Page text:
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  7. #7

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    Nah, crossing the road in Hong Kong is safe. The drivers are all skilled and careful of pedestrians.

    Except, of course, for those taxi drivers who do the weird on-off accelerator thing.


  8. #8

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    Quote Originally Posted by lennox73:
    was going to take my laptop to the wifi in Hong Kong public libraries. l heard that some wifi is unsafe, any information?
    saw http://news.yahoo.com/blogs/upgrade-...182159934.html and am even more paranoid
    perhaps just taking my smart phone to use the wifi?
    If you're really concerned about it, get a portable wireless router. A tiny one that fits in the palm of your hand. Also can add a third-party software firewall for your laptop. And if you are extra worried, then also get a VPN service with strong encryption.

  9. #9

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    l like the sound of tip no 4 the https everywhere on http://blog.laptopmag.com/9-tips-to-...n-public-wi-fi
    would that mean when l use firefox or chrome with this https, the input data and what is being browsed remains private or undetectable to keylogging software or snoopers, for eg snowden colleagues?

    Quote Originally Posted by jgl:
    I do not believe that libraries do not run encryption (WPA2), if they did you'd need a password to log in. Though they might just print out the password and paste it to desks.

    It is incredibly hard to explain security concepts over a web forum, and concepts are already getting into a mess in this one. If you want to understand this properly, you are going to have to develop an understanding of certain aspects of IT by reading/studying/talking to someone for an hour who can explain this in person, or just go for a prescriptive approach and follow a bunch of instructions. This list is a reasonable set: http://blog.laptopmag.com/9-tips-to-...n-public-wi-fi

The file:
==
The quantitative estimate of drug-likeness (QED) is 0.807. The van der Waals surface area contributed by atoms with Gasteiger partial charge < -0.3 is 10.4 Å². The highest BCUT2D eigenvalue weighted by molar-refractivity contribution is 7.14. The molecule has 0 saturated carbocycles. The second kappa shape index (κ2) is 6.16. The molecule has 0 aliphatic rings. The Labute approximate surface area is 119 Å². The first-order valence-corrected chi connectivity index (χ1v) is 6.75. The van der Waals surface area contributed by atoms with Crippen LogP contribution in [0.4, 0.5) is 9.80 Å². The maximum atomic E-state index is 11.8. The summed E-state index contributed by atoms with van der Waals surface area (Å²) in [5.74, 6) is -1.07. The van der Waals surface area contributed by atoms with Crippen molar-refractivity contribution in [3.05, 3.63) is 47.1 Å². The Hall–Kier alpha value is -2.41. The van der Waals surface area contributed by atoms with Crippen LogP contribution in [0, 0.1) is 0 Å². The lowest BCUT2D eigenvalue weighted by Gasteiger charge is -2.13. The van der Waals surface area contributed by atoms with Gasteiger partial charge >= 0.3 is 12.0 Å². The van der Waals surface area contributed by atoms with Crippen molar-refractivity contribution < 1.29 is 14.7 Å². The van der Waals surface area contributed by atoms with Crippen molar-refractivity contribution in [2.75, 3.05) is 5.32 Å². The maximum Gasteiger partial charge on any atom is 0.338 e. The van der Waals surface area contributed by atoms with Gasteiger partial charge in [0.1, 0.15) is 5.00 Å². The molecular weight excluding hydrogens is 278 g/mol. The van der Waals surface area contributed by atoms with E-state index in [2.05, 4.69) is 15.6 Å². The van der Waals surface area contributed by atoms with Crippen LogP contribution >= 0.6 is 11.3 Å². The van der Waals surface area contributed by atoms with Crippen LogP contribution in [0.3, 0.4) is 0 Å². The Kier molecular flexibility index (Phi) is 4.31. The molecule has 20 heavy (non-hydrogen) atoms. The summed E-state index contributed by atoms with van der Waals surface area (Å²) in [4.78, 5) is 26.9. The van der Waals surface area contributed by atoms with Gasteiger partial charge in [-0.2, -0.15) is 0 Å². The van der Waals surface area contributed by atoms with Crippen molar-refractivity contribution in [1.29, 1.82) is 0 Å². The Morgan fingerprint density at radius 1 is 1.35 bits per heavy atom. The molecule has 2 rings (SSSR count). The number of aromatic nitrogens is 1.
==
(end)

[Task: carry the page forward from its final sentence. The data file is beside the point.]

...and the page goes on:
If you want to be more paranoid, Grunt's suggestion of running your phone as a mobile hotspot is a sensible one as you are staying on your own network.

    Overall, I'd be much less worried about using public wifi than making sure you had decent security for other services- e.g. running 2 factor authentication for mail and banking, and using decently long and complex passwords (the password example that you post, is, imo, a bit too short to be considered secure, but at least it's not vulnerable to a dictionary attack).

    Think about it this way: On wifi, your potential attackers are the pool of people within about twenty meters. On the wider internet, your potential attackers are anywhere in the word. Which is the bigger group of people with more skill and incentive?

  10. #10

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    Uhh... NO. Not at all. Basically you have a whole bunch of computing/security concepts completely mixed up here. It's like saying that a car has wheels and so does a train, so therefore airbags make bus travel safer.

    Firstly, just about any vaguely sensitive site (email, anything you enter credit card info in) uses HTTPS.

    Secondly the whole NSA/PRISM thing is that they can access these systems via the companies that run these systems (e.g. Google or Yahoo mail or whoever). So it doesn't matter that you're running a secured session as your mail provider is already bending over and dropping his pants for the guys in trenchcoats.

    And lastly, a keylogger is a bit of malware that has infected your computer and sends everything you type to listener, so they can get your login names and passwords. It has nothing to do with HTTPS and is more about whether you have antivirus software on your machine.

    If you really want to understand this stuff, I suggest that you buy an IT friend a bloody nice dinner and get him to spend an hour drawing this stuff out on a tablecloth.

    Last edited by jgl; 13-09-2013 at 04:19 PM.